And we were stunned. The house stayed toasty warm - almost too warm (sometimes we had to crack a window to cool things down a bit) - and it was quiet as a mouse. We instantly fell in love with this woodstove, one of those "Where have you been all my life?" moments. We seldom used the pellet stove after that.

We loved our parlor stove so much that when we moved to Idaho, we took it with us. We dismantled the poorly-performing woodstove that was already in place in this house, and installed our trusty antique parlor stove instead.

Heating with wood is NOT like central heating. The heat distribution is uneven throughout the house. But here's the thing: we've grown to love it this way. The woodstove is a "point source" for heat. When we need to toast up, we go stand by the woodstove and defrost before going about our activities in the cooler parts of the house. When we get cold again, we go warm up by the woodstove.

These last couple days have been cold (zero degrees Fahrenheit in the mornings). When I got up yesterday and built a fire in the stove, it took a long, long time for the house to warm up. (Last night we kept the fire going all night and it was much more comfortable this morning.)

Yesterday morning the indoor temperature was 50F. I took this photo when things had (cough) warmed up to 52F.

During such times, we all dress warmly, drink lots of hot tea/cocoa/coffee, and stay as much as possible in the front room where the woodstove is located. When we did our schoolwork, it was too chilly in the kitchen to work on the kitchen table, so the kids sprawled on the floor while doing their math and stood by the stove to listen to their history lesson.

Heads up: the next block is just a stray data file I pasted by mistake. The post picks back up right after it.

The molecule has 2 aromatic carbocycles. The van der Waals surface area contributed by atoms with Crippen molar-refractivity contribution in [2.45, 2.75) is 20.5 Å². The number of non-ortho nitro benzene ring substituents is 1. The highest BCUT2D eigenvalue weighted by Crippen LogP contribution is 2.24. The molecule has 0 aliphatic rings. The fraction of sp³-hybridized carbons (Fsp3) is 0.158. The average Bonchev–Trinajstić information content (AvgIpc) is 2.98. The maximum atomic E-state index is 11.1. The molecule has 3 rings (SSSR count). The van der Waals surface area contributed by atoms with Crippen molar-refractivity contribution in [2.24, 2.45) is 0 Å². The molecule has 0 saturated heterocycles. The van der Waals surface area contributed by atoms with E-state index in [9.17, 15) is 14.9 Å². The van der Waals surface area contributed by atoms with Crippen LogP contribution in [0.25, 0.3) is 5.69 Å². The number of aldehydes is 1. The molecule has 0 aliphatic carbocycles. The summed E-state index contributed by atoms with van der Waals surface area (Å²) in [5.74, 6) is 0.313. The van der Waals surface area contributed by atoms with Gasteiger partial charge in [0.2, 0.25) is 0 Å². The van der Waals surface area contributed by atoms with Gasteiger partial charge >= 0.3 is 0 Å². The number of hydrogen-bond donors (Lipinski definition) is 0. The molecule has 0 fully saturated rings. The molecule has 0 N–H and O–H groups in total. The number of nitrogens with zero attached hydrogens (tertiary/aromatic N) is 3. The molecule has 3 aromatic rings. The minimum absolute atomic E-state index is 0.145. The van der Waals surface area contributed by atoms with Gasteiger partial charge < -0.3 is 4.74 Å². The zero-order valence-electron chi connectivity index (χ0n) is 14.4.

It's the price to pay when heating with wood. When we get our wood cookstove hooked up, we'll have a second heat source in a better, more central location which will help matters considerably.

The interesting thing is we're all so used to a cool house in the winter that a warmer house is stifling.  When we visit people with central heating, we're gasping and uncomfortable.  When we have visitors here and turn on the propane wall heater to make things more "normal," I gripe and complain about how durn hot it is, and can we please turn off the wall heater?  Meanwhile, friends have learned to wear extra layers when they visit.